Teen Sex

I just had sex and loved it, but now I think I am pregnant and I am only 14 and DO NOT believe in abortion. What should I do?

Any sexually active female should be seeing a gynecologist. First intercourse is an indication to begin annual Pap smears and pelvic exams. So, the first thing to do is make arrangements for an appointment with a gynecologist. Given the circumstances, she will likely test you for pregnancy (if enough time has passed for such tests to be accurate or she will arrange for one later) and she will test you for any sexually transmitted diseases (STDs) including HIV.

You also will want to talk to her or another adult that you trust about your partner. At 14, you are below the age required to give consent for sexual intercourse, in most states. If your partner is an adult, especially if there is a large age difference between the two of you, sexual activity with you is not appropriate thing for him to be doing. Many teens feel that the older their boyfriend is, the more adult they are. Or they are turned off by the awkardness and immaturity of boys their own age. Still, sexuality should be shared between equals, and though it may be hard to accept young teens cannot be equal in a sexual relationship with an adult. Doing so often causes emotional harm that young teens may not realize at the time. A large percentage of teenage pregnancies are a result of relationships with adult men.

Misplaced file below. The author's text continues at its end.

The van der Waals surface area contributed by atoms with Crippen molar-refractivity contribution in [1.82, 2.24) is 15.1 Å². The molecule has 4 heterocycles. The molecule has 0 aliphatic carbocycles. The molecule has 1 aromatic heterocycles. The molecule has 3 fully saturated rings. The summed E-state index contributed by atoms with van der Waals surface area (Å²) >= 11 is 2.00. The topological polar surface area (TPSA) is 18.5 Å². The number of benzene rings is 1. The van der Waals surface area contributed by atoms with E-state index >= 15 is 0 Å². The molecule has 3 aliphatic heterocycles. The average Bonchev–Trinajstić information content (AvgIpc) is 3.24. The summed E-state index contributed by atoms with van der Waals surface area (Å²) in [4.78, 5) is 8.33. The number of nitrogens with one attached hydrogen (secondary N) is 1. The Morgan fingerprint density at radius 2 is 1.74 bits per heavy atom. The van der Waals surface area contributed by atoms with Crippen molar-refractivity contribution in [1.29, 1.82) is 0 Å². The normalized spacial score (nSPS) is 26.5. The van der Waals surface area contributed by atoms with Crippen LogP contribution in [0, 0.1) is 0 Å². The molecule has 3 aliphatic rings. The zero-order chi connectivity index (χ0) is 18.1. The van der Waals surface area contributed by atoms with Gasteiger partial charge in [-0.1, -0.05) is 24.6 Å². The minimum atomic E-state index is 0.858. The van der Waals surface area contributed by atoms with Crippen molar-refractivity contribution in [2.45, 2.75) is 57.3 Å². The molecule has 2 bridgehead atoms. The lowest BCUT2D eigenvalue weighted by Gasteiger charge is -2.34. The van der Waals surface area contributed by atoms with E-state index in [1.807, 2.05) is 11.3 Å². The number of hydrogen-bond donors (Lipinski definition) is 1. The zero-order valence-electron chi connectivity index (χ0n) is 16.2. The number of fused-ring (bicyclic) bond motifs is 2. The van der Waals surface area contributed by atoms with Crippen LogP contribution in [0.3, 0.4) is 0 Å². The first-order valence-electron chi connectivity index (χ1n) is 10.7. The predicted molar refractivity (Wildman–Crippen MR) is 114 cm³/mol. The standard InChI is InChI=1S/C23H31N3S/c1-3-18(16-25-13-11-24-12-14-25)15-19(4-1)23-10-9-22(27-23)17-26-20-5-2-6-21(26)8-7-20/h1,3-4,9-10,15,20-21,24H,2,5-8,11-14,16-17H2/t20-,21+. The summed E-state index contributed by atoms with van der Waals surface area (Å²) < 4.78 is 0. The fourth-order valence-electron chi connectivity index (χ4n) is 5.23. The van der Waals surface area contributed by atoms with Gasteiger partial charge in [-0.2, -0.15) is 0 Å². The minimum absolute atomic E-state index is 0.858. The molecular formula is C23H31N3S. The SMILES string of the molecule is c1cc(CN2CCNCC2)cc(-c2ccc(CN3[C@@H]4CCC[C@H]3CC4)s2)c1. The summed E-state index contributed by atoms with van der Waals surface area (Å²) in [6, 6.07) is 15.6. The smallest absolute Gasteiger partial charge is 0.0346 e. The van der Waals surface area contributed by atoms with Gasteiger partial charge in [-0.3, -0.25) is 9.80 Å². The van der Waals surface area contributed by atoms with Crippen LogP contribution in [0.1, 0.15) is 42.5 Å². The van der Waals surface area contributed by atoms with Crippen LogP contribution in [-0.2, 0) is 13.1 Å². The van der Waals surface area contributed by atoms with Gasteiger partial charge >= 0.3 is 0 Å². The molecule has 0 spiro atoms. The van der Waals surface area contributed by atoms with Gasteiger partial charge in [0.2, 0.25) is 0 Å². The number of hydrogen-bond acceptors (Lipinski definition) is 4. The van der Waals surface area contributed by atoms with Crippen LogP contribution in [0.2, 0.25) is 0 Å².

Your doctor will also discuss your future plans for intercourse. Having unprotected sex can lead to a whole lot more than just an unwanted pregnancy. Sex can be a lot of fun but unsafe sex can leave a woman with STDs that may permanently affect her health, her future sexual activity, and her ability to ever get pregnant. Use birth control! And use a condom if there is any risk of contracting an STD or HIV! You can go to your local women's health clinic (Planned Parenthood has chapters all over the country) and ask to be tested, get free condoms, get birth control, and explore your options if you are pregnant.

Sex will only continue to be fun if you learn to take care of yourself first. Sex can also include just about a thousand things beside intercourse, from oral sex to masturbation, and if you and your partner aren't ready to have sex in a way that keeps YOU healthy maybe it's time to slow down a bit. If you choose to go back to abstinence, strange as it may sound, this too requires some planning. You want to think about what kinds of situations might lead to intercourse and avoid them or think about what you will do differently.

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